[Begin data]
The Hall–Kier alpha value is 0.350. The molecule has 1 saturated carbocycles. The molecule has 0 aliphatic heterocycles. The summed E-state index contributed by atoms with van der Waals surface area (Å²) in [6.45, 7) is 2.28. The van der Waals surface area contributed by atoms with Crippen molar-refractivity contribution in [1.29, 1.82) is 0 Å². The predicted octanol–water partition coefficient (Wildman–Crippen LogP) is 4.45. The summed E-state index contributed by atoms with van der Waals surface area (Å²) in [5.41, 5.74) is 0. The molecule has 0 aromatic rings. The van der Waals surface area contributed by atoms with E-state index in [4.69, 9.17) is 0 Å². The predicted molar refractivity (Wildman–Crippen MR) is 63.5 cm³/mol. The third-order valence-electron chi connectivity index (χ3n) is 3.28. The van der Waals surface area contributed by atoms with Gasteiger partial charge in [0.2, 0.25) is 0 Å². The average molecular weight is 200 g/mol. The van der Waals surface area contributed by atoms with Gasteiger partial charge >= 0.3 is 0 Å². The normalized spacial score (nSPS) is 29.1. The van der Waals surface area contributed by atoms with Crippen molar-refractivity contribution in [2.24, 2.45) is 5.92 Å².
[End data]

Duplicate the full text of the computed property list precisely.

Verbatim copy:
The Hall–Kier alpha value is 0.350. The molecule has 1 saturated carbocycles. The molecule has 0 aliphatic heterocycles. The summed E-state index contributed by atoms with van der Waals surface area (Å²) in [6.45, 7) is 2.28. The van der Waals surface area contributed by atoms with Crippen molar-refractivity contribution in [1.29, 1.82) is 0 Å². The predicted octanol–water partition coefficient (Wildman–Crippen LogP) is 4.45. The summed E-state index contributed by atoms with van der Waals surface area (Å²) in [5.41, 5.74) is 0. The molecule has 0 aromatic rings. The van der Waals surface area contributed by atoms with E-state index in [4.69, 9.17) is 0 Å². The predicted molar refractivity (Wildman–Crippen MR) is 63.5 cm³/mol. The third-order valence-electron chi connectivity index (χ3n) is 3.28. The van der Waals surface area contributed by atoms with Gasteiger partial charge in [0.2, 0.25) is 0 Å². The average molecular weight is 200 g/mol. The van der Waals surface area contributed by atoms with Gasteiger partial charge >= 0.3 is 0 Å². The normalized spacial score (nSPS) is 29.1. The van der Waals surface area contributed by atoms with Crippen molar-refractivity contribution in [2.24, 2.45) is 5.92 Å².